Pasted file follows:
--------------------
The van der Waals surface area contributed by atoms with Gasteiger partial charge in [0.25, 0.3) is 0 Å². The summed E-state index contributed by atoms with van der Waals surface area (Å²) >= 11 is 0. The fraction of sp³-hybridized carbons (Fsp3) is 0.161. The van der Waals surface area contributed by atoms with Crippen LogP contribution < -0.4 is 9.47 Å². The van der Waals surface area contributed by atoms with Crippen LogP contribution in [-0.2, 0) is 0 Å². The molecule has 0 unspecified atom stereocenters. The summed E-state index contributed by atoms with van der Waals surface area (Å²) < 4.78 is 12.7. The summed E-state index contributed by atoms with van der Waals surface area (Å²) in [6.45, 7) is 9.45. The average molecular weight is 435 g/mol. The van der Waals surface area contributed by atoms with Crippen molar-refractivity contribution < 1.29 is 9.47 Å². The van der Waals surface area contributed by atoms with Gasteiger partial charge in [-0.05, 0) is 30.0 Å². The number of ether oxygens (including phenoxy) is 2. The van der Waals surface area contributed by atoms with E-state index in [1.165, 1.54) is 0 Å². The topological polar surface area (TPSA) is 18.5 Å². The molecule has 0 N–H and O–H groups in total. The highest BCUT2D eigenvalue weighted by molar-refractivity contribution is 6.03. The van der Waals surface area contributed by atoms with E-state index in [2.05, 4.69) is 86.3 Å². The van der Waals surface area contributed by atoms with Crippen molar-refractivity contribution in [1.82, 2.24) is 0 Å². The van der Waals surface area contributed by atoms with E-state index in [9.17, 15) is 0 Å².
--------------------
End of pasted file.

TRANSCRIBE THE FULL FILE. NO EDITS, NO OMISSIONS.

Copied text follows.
The van der Waals surface area contributed by atoms with Gasteiger partial charge in [0.25, 0.3) is 0 Å². The summed E-state index contributed by atoms with van der Waals surface area (Å²) >= 11 is 0. The fraction of sp³-hybridized carbons (Fsp3) is 0.161. The van der Waals surface area contributed by atoms with Crippen LogP contribution < -0.4 is 9.47 Å². The van der Waals surface area contributed by atoms with Crippen LogP contribution in [-0.2, 0) is 0 Å². The molecule has 0 unspecified atom stereocenters. The summed E-state index contributed by atoms with van der Waals surface area (Å²) < 4.78 is 12.7. The summed E-state index contributed by atoms with van der Waals surface area (Å²) in [6.45, 7) is 9.45. The average molecular weight is 435 g/mol. The van der Waals surface area contributed by atoms with Crippen molar-refractivity contribution < 1.29 is 9.47 Å². The van der Waals surface area contributed by atoms with Gasteiger partial charge in [-0.05, 0) is 30.0 Å². The number of ether oxygens (including phenoxy) is 2. The van der Waals surface area contributed by atoms with E-state index in [1.165, 1.54) is 0 Å². The topological polar surface area (TPSA) is 18.5 Å². The molecule has 0 N–H and O–H groups in total. The highest BCUT2D eigenvalue weighted by molar-refractivity contribution is 6.03. The van der Waals surface area contributed by atoms with E-state index in [2.05, 4.69) is 86.3 Å². The van der Waals surface area contributed by atoms with Crippen molar-refractivity contribution in [1.82, 2.24) is 0 Å². The van der Waals surface area contributed by atoms with E-state index in [9.17, 15) is 0 Å².